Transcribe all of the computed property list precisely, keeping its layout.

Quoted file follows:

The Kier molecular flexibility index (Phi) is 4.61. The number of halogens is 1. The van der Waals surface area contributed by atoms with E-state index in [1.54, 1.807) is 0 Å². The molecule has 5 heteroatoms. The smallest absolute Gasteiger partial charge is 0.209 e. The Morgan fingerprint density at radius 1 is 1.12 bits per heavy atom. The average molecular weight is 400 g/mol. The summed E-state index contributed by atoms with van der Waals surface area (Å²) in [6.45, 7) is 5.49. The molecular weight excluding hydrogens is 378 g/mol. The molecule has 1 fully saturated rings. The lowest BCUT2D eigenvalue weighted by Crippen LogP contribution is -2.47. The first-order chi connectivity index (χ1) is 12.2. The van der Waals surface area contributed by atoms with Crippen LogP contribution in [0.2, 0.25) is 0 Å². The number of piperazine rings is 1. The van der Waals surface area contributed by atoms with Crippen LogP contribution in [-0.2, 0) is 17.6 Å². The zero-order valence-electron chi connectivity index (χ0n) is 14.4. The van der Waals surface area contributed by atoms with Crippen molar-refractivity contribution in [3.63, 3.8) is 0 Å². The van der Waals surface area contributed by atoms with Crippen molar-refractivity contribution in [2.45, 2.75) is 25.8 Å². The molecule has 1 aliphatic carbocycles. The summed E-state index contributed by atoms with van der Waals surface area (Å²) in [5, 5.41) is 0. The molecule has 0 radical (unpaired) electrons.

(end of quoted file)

The Kier molecular flexibility index (Phi) is 4.61. The number of halogens is 1. The van der Waals surface area contributed by atoms with E-state index in [1.54, 1.807) is 0 Å². The molecule has 5 heteroatoms. The smallest absolute Gasteiger partial charge is 0.209 e. The Morgan fingerprint density at radius 1 is 1.12 bits per heavy atom. The average molecular weight is 400 g/mol. The summed E-state index contributed by atoms with van der Waals surface area (Å²) in [6.45, 7) is 5.49. The molecular weight excluding hydrogens is 378 g/mol. The molecule has 1 fully saturated rings. The lowest BCUT2D eigenvalue weighted by Crippen LogP contribution is -2.47. The first-order chi connectivity index (χ1) is 12.2. The van der Waals surface area contributed by atoms with Crippen LogP contribution in [0.2, 0.25) is 0 Å². The number of piperazine rings is 1. The van der Waals surface area contributed by atoms with Crippen LogP contribution in [-0.2, 0) is 17.6 Å². The zero-order valence-electron chi connectivity index (χ0n) is 14.4. The van der Waals surface area contributed by atoms with Crippen molar-refractivity contribution in [3.63, 3.8) is 0 Å². The van der Waals surface area contributed by atoms with Crippen molar-refractivity contribution in [2.45, 2.75) is 25.8 Å². The molecule has 1 aliphatic carbocycles. The summed E-state index contributed by atoms with van der Waals surface area (Å²) in [5, 5.41) is 0. The molecule has 0 radical (unpaired) electrons.